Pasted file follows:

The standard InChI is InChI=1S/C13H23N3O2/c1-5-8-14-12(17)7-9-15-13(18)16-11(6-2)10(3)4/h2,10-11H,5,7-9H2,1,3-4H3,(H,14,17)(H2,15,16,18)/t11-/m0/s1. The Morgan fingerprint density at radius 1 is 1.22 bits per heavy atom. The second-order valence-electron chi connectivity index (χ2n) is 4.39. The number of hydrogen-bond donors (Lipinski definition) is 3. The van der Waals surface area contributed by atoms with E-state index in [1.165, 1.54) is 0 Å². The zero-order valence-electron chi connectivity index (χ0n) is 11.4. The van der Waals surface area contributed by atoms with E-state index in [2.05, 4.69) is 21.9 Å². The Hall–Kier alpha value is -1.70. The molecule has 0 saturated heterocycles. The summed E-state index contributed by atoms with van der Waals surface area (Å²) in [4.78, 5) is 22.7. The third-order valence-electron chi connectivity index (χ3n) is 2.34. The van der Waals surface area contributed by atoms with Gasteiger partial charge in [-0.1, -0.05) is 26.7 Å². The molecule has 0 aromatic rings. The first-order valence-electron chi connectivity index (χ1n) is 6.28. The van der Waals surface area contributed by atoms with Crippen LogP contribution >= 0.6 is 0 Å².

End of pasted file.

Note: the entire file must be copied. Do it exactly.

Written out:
The standard InChI is InChI=1S/C13H23N3O2/c1-5-8-14-12(17)7-9-15-13(18)16-11(6-2)10(3)4/h2,10-11H,5,7-9H2,1,3-4H3,(H,14,17)(H2,15,16,18)/t11-/m0/s1. The Morgan fingerprint density at radius 1 is 1.22 bits per heavy atom. The second-order valence-electron chi connectivity index (χ2n) is 4.39. The number of hydrogen-bond donors (Lipinski definition) is 3. The van der Waals surface area contributed by atoms with E-state index in [1.165, 1.54) is 0 Å². The zero-order valence-electron chi connectivity index (χ0n) is 11.4. The van der Waals surface area contributed by atoms with E-state index in [2.05, 4.69) is 21.9 Å². The Hall–Kier alpha value is -1.70. The molecule has 0 saturated heterocycles. The summed E-state index contributed by atoms with van der Waals surface area (Å²) in [4.78, 5) is 22.7. The third-order valence-electron chi connectivity index (χ3n) is 2.34. The van der Waals surface area contributed by atoms with Gasteiger partial charge in [-0.1, -0.05) is 26.7 Å². The molecule has 0 aromatic rings. The first-order valence-electron chi connectivity index (χ1n) is 6.28. The van der Waals surface area contributed by atoms with Crippen LogP contribution >= 0.6 is 0 Å².